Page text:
Jamestown Settlement

In 1605, two groups of London merchants who had combined the investments of many smaller investors petitioned King James I for a charter to establish another colony in Virginia. These two groups — prototypes of modern-day corporations — became the Virginia Company of London and the Plymouth Company.

After receiving its charter, the Virginia Company organized its expedition, providing free passage to America in exchange for a contract under which the settlers agreed to seven years of indentured servitude. This became a popular arrangement. In December 1606, those who signed on (a total of 120) boarded three vessels — the Susan Constant, the Discovery, and the Godspeed.

Under Way

By May 1607, the 104 remaining settlers commanded by Captain Christopher Newport sailed their three rather frail vessels through the Chesapeake Bay and thirty miles up the James River to reach a parcel of densely wooded, swampy land. There, the settlers built Jamestown, England's first permanent colony, and like many other explorers before, they set out to find treasure.

They arrived too late in the season to plant crops, and the swamps didn't help their chances of survival. Many of these genteel souls were not accustomed to manual labor, and neither were the valets who sailed with them. Everyone had to carve out homes in the wilderness. There was no choice but to adapt. And many did not. Within a few months, some settlers died of famine and disease, while others went to live with Native American tribes. Only thirty-eight made it through their first year in the New World.

That these settlers survived at all is due in large measure to Captain John Smith, a former crusader and pirate turned gentleman. Smith was chosen to lead the Jamestown Colony in 1608, but became a bit of a dictator, ruling with harsh orders such as “no work, no food.” He turned the settlers into foragers and successful traders with the Native Americans, who taught the English how to plant corn and other crops.

John Smith and Pocahontas

Smith led expeditions to explore the regions surrounding Jamestown, and it was during one of these that the chief of the Powhatan Native Americans captured Smith. According to an account Smith published in 1624, he was going to be put to death until the chief's daughter, Pocahontas, saved him. (Pocahontas's real name was Matoaka. The Native American name “Pocahontas” means “playful one.”) From this the legend of Pocahontas sprang forth, becoming part of American folklore, children's books, and movies. But did it really happen?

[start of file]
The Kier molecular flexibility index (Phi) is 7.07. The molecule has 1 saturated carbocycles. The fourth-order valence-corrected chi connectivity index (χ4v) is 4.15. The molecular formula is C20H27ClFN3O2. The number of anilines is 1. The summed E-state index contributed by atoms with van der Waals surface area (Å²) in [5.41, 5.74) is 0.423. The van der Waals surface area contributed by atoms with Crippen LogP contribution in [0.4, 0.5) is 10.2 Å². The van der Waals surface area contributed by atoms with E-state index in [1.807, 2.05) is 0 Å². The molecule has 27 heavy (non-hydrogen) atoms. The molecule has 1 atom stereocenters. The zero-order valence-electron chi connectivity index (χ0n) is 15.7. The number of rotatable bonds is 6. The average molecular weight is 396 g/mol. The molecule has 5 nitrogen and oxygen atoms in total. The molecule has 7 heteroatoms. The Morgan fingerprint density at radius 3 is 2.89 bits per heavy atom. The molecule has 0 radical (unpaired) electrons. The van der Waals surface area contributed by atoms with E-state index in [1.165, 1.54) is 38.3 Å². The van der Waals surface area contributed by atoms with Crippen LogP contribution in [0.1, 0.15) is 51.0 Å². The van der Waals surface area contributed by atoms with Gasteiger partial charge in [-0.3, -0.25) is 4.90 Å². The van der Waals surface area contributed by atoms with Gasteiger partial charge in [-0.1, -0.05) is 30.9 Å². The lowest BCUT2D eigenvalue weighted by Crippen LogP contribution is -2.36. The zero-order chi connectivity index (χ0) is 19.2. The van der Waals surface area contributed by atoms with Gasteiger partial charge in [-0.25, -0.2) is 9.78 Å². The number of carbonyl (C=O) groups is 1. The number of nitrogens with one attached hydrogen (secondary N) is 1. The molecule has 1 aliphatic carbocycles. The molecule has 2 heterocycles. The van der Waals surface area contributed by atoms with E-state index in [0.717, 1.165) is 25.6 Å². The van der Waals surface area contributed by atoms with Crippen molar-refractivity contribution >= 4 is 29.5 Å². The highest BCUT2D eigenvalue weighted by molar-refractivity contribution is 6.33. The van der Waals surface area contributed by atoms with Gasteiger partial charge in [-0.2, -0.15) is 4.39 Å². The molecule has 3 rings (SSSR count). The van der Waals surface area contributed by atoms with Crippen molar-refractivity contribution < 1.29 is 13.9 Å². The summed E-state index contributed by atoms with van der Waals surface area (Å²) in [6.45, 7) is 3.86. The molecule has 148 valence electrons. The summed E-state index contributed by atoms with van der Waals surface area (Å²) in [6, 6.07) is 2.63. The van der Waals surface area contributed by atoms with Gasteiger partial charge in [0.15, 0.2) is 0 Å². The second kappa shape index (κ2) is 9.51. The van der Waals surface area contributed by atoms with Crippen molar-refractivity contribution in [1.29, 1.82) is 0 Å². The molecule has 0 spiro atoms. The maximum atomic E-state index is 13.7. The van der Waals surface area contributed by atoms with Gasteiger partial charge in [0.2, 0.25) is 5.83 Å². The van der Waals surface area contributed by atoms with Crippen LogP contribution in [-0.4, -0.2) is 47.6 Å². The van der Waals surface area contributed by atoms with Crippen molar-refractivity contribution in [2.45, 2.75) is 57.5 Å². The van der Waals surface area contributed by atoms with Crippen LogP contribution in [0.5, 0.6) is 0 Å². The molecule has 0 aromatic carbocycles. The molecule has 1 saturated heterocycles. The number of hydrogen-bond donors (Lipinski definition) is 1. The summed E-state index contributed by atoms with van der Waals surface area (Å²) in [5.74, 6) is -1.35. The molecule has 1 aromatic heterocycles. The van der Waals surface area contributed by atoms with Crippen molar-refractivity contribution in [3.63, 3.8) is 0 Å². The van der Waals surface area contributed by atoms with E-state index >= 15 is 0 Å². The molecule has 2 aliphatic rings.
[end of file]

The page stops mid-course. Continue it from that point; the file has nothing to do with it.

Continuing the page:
In their very first years in Virginia, the British encouraged interracial marriage with the Native Americans in order to promote better relations. In Virginia, money was offered to white Virginians who would marry Native Americans. Few took advantage of the offer and later the English would forbid interracial marriage. Pocahontas would be one of the last Native Americans to be accepted into British-American society through marriage.

Some historians believe the event did not actually occur because they say Smith did not mention this Native American woman or his release in any of the documents he wrote about the colony's first year. Smith's account of the capture was published in 1624, long after the supposed event took place, which leads some historians to believe Smith was just trying to create a good story.

In 1614, John Smith returned to America, exploring and mapping the New England coast. He later sailed back to England with valuable furs and fish and became a prolific writer and supporter of American colonization. It's during this period that Smith penned The Generall Historie of Virginia, New-England, and the Summer Isles; and The True Travels, Adventures, and Observations of Captaine John Smith. Smith died in 1631.

Evidence is scarce that Pocahontas actually helped John Smith, risking her life to save him. An account that is probably more accurate states that Smith participated in an initiation ceremony making him an honorary Powhatan tribesman. The Jamestown settlers did capture a young Pocahontas around 1612, returning her to their colony. In captivity, she caught the eye of John Rolfe, an Englishman, who later married her with the blessing of her father and the English governor. This established a peace with the Powhatans that lasted eight years. Pocahontas converted to Christianity and took the name Rebecca. In 1615, she gave birth to her first child, Thomas.

With his bride and new son, Rolfe returned to England. Soon, Pocahontas captured the people's hearts. Just as she was preparing to return to Virginia in 1617, Pocahontas died of smallpox and was buried in the chapel of the parish church in Gravesend, England.

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